If all goes as planned, there will be a high-speed train linking Houston and Dallas by 2021. The private company Texas Central Railway is behind the $10 billion project.
It would use technology from Japan’s bullet trains, which travel up to 205 miles an hour, and make it from Dallas to Houston in 90 minutes.
In an unusual step, the company is not relying on public funding. The company says that will allow the project to move forward more quickly, with fewer bureaucratic hurdles. The project will be funded by investors and loans – loans that will have to be paid back.
Representatives from Texas Central Railway have said they plan to make money on the train through tickets, priced to be competitive with airline tickets. But experts say that passenger rail is generally not profitable.
The mayors of Houston and Dallas are in favor of the high-speed line, but there has been significant rural opposition that nearly derailed the project earlier this year.
Here & Now’s Jeremy Hobson discusses the project with Peter LeCody, president of Texas Rail Advocates, Andrea French, executive director of TAG (Transportation Advocacy Group) Houston and Texas state Rep. Will Metcalf.
Rep. Will Metcalf on why he thinks high-speed rail won’t work in Texas
“People always talk about, over in Europe, about the high-speed railways there and how it works. But Texas is different. We’re a large state and I want to focus on providing more roadways for people to travel. Bulldog and riding through ranch land, farm land without people’s say so and without imminent domain for this project – it just doesn’t sit well with me.
Metcalf on the importance of personal vehicles in Texas
“We live in a very independent society these days. For myself, I like to have my own car where I go. My wife’s the same way, my friends … it’s just kind of our heritage and how we operate in this Texas world, that we like to have our own cars. I just don’t see it working here in Texas. Another thing that concerns me is that this thing may get built partially, and then they come to the state for funding purposes and I just… whenever we’re already short-handed on transportation and infrastructure for our highways, I don’t want to be going into new venture about this.”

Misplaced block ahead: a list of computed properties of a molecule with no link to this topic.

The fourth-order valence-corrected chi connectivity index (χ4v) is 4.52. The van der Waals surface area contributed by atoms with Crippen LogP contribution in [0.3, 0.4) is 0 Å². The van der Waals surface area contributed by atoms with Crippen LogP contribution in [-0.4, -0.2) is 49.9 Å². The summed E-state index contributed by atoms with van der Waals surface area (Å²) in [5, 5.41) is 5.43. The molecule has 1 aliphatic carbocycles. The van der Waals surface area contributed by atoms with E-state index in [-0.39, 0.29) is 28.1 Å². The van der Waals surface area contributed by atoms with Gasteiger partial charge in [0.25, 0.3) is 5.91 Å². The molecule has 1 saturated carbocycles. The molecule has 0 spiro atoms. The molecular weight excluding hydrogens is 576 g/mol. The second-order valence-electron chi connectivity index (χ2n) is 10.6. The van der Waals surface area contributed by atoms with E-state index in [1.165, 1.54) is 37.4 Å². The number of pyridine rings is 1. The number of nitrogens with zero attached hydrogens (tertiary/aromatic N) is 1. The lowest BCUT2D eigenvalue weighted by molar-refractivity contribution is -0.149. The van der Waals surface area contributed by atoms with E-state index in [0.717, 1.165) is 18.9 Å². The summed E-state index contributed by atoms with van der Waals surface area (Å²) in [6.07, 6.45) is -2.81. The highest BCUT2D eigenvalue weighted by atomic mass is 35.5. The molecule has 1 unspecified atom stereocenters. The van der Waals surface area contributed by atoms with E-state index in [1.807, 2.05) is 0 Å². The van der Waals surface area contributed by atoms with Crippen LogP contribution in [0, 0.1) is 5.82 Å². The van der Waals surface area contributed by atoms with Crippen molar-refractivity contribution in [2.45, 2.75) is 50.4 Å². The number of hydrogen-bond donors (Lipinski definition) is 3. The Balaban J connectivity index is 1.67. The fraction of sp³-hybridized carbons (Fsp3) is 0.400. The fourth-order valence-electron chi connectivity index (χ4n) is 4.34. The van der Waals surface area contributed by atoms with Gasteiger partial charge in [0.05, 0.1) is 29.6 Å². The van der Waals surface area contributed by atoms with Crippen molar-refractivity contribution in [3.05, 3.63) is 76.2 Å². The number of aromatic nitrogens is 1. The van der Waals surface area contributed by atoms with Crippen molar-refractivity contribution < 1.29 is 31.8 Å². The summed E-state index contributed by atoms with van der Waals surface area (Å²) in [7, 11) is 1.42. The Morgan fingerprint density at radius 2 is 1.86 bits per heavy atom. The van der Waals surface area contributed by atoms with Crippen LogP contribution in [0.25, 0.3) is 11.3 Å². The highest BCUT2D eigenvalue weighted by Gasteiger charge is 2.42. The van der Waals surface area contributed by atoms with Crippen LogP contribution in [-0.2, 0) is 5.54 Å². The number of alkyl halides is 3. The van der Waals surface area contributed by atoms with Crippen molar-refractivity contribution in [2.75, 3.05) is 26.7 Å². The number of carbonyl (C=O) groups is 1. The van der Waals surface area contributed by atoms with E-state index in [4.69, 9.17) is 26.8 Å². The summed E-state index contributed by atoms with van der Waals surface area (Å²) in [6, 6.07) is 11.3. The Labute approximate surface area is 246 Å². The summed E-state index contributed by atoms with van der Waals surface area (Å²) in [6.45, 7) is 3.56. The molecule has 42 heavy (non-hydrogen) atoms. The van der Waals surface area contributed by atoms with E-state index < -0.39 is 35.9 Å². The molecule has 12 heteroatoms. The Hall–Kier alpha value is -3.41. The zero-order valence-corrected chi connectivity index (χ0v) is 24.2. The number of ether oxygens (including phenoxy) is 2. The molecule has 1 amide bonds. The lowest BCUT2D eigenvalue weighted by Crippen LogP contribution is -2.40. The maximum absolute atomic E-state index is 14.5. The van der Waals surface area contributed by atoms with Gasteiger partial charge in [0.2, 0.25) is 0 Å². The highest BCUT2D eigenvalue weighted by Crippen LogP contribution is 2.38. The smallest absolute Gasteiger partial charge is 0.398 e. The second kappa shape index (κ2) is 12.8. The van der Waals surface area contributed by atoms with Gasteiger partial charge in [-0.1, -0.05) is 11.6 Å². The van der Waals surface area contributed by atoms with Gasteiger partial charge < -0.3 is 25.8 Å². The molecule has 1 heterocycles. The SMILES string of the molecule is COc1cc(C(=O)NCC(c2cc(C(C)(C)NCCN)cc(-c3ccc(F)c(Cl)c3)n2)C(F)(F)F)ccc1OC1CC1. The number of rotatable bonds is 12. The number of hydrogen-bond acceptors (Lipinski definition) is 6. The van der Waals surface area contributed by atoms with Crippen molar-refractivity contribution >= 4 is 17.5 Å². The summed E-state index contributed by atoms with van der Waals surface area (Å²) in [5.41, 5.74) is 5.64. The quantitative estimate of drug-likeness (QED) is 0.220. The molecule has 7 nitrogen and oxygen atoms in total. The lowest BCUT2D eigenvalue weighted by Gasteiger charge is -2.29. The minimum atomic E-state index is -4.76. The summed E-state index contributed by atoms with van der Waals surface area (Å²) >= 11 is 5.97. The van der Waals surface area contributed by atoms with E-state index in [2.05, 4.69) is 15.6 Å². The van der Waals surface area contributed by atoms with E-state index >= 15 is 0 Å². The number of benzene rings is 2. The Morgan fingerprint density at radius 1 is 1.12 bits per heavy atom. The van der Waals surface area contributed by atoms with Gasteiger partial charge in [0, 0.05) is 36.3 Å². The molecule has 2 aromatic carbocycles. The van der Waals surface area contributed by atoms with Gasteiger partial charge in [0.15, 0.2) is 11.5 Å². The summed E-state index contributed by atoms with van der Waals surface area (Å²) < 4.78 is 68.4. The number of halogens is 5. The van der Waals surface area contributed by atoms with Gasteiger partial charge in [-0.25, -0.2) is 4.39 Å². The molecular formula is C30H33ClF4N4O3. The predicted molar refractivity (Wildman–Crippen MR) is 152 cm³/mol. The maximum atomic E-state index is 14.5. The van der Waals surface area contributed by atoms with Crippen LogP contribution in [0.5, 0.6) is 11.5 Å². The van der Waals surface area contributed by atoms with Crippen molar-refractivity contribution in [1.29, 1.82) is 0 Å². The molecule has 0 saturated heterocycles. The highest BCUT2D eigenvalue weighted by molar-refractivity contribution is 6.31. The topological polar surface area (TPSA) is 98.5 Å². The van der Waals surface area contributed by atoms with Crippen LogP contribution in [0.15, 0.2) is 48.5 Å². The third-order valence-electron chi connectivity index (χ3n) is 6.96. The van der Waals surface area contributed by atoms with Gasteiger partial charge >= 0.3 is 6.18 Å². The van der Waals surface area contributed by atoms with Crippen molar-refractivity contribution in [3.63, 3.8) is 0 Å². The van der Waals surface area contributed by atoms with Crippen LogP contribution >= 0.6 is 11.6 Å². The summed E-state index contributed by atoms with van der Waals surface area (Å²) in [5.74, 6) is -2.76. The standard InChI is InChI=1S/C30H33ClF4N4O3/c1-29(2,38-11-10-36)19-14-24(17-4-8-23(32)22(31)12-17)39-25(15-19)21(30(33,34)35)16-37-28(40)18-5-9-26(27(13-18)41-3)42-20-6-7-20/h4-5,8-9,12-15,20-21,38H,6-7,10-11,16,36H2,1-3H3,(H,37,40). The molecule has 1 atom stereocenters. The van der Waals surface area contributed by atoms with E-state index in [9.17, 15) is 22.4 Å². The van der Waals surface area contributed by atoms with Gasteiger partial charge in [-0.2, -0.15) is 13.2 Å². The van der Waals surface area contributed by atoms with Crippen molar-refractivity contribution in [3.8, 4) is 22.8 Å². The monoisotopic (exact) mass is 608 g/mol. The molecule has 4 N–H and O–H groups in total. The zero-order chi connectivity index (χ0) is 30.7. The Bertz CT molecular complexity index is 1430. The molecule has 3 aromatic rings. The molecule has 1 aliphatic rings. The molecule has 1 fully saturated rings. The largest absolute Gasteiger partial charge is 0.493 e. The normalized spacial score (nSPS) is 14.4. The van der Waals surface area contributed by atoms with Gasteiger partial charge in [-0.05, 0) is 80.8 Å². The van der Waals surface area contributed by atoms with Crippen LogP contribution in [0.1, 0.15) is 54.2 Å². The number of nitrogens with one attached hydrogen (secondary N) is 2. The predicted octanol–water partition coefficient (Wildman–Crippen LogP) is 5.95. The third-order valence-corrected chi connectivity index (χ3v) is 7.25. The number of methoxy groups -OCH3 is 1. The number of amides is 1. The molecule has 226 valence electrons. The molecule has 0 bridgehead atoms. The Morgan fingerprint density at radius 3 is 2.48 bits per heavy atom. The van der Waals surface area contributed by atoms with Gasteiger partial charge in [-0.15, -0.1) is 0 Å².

Peter LeCody on opposition to the project
“Unfortunately, some of this due to a lot of misinformation that I feel has gone out. In the rural areas, they’ve had some meetings where people thought, well this is going to be a 747 that’s flying over my head, and creating a lot of noise. The cows won’t give milk, I won’t be able to get from one property-side to the other. So yeah, there’s been that kind of feedback that’s been very negative.”
LeCody on the technology of the project
“The technology that Texas Central wants to use, from everything I’ve read, is a very quiet train. They’ve been using high-speed rail in Japan for over 50 years – quite quiet, and no fatalities, because it’s a completely closed system. There are no grade crossings and no horns to blow at 3 o’ clock in the morning.”
Metcalf on high-speed rail bypassing his district
“They are going be going through generations of ranchland, farmland, that’s been there for decades and generations of disturbing people’s lives. There isn’t going to be any stop in my district. They’re just going to blow right past and that’s not sitting well with me.”